REVIEW w/pics: Mole Heaven at Casa de Moles "La Tita"
Such is the tale that circumstances can sometimes enable you to stumble upon a hidden treasure while you're just trying to get through your day. Of course, to me, hidden treasure automatically translates to a mind-blowing foodie find. That was the case with fellow blogger, Teenage Gluster, who, by luck, discovered Casa de Moles "La Tia" and did a write-up on his blog. Click below to read his entry:
After I read his post, where he was waxing poetically about the unique moles offered by Chef Owner Rocio Camacho at her restaurant like Pistachio, Coffee, Tamarind, Passionfruit, etc., my palate went into over drive. I've certainly had my share of moles in the past, with the most unusual one being a Blackberry Mole at La Casita Mexicana, but never like the ones I read about on TG's blog entry. I knew I had to go. I knew I had to go as soon as possible. Tonight wasn't as soon as I would have liked, but it was good enough.
Upon my arrival at Case de Moles, the restaurant was pretty much empty, but with it only being open since May, there probably hasn't been enough word of mouth yet. Teenage Gluster was the first to strike that match. Opening the menu, the mole sauce section listed 15 different types of mole sauces. They were all in Spanish, but some I was able to easily translate. Below the mole shopping list were different types of proteins, everything from veal to duck to quail to chicken breast and so much more. While you could mix and match, they also had dishes that they considered to be their specialties like shrimp with coffee mole or their halibut with white mole. Along with the mole dishes, their menu also offered other options like the Cochinita Pibil or Carne Asada.
While I was waiting for the rest of my party, I ordered the Cucumber Agua Fresca, which is my favorite agua fresca drink and found it refreshing. Since I got to the restaurant early, I had asked the waiter, if there was any way that our group could get a sampling of 4 of the more unusual moles before we placed our order. He graciously said yes, so I chose Pistachio, Passionfruit, Coffee and Tequila. As the rest of my party arrived, Cecilia, my co-host for this outing, talked with him further and soon, we were able to include the Poblano and the White Mole as well to our tasting list.
Our waiter soon brought out those first six moles along with housemade corn tortillas and we started digging in. As we started sampling them, we were just in awe. Those 6 moles had very distinct flavors. I think our waiter must have gone back to the kitchen to tell Chef Rocio that she had a bunch of intense foodies in her restaurant, because soon after, 9 more dishes of mole sauces came our way. In all, we got to sample 14 of the 15 on her menu.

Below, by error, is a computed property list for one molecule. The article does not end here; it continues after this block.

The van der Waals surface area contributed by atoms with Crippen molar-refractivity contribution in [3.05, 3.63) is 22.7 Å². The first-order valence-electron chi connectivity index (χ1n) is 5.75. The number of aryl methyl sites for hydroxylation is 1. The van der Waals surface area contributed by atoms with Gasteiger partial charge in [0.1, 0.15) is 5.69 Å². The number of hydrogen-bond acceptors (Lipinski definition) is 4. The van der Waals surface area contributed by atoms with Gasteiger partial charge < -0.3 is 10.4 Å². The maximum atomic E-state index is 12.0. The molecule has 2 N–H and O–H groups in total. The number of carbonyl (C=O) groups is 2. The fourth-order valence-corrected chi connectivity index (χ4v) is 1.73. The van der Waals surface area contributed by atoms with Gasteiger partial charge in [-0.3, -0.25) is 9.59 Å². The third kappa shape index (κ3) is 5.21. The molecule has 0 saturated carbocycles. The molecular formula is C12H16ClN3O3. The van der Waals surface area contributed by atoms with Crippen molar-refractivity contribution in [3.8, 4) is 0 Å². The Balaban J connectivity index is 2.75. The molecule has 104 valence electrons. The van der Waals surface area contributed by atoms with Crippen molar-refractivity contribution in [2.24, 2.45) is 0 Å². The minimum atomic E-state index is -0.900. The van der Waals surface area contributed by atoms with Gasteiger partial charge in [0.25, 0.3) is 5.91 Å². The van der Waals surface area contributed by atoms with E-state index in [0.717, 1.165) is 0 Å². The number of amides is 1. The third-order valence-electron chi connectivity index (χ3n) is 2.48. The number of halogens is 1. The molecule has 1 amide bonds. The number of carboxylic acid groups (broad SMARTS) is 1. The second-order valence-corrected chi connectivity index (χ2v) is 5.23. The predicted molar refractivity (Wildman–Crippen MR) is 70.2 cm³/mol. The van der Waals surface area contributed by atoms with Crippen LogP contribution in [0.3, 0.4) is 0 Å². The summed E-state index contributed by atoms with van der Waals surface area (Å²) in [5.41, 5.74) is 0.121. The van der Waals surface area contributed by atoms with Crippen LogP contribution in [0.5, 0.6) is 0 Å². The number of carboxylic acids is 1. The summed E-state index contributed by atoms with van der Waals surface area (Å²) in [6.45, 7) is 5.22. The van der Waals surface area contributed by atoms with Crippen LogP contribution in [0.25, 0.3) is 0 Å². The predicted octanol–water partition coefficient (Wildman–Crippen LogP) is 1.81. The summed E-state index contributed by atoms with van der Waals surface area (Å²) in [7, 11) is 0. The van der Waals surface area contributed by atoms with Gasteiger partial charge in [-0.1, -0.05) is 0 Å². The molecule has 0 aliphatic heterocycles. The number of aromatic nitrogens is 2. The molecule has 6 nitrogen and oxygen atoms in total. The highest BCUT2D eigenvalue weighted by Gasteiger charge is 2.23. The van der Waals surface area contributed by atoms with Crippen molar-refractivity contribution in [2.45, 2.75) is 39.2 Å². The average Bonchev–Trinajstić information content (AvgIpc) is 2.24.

My tastebuds went into overload. The flavor profiles were all over the place. Sweet. Smoky. Spicy. Nutty. All of them had such complexity of flavors. Other than finding the tamarind mole a little too smoky, I was in mole heaven. While they were all fantastic, I definitely was leaning more towards the Pistachio Mole (deeply nutty), the Tequila Mole (loved the addition of the lime juice), the Hibiscus (the addition of the red wine was just so unique) and the Coffee Mole (dark and rich). Even with the choices I made, I have a feeling that they could switch up depending on what I'm in the mood for. For example, if I'm looking for something sweeter, how can you go wrong with the White Mole or the Passionfruit Mole?
We could have just sat there all night, dipping the corn tortillas and chips in all those glorious mole sauces, but given their generosity, we ordered additional food. Some opted for salad and soup as starters before their main entrees. I had a taste of the cream of veggie soup and it was light, creamy and delicious. I had the La Conquista, which is made up of fresh baby spinach, queso panela, peanuts, Sesame seeds with a pepita de calabaza dressing. I was a little surprised by the sesame seeds, but was told that it's used in a lot of Oaxacan cooking. The salad itself was pretty good. I liked how they didn't overdress the salad.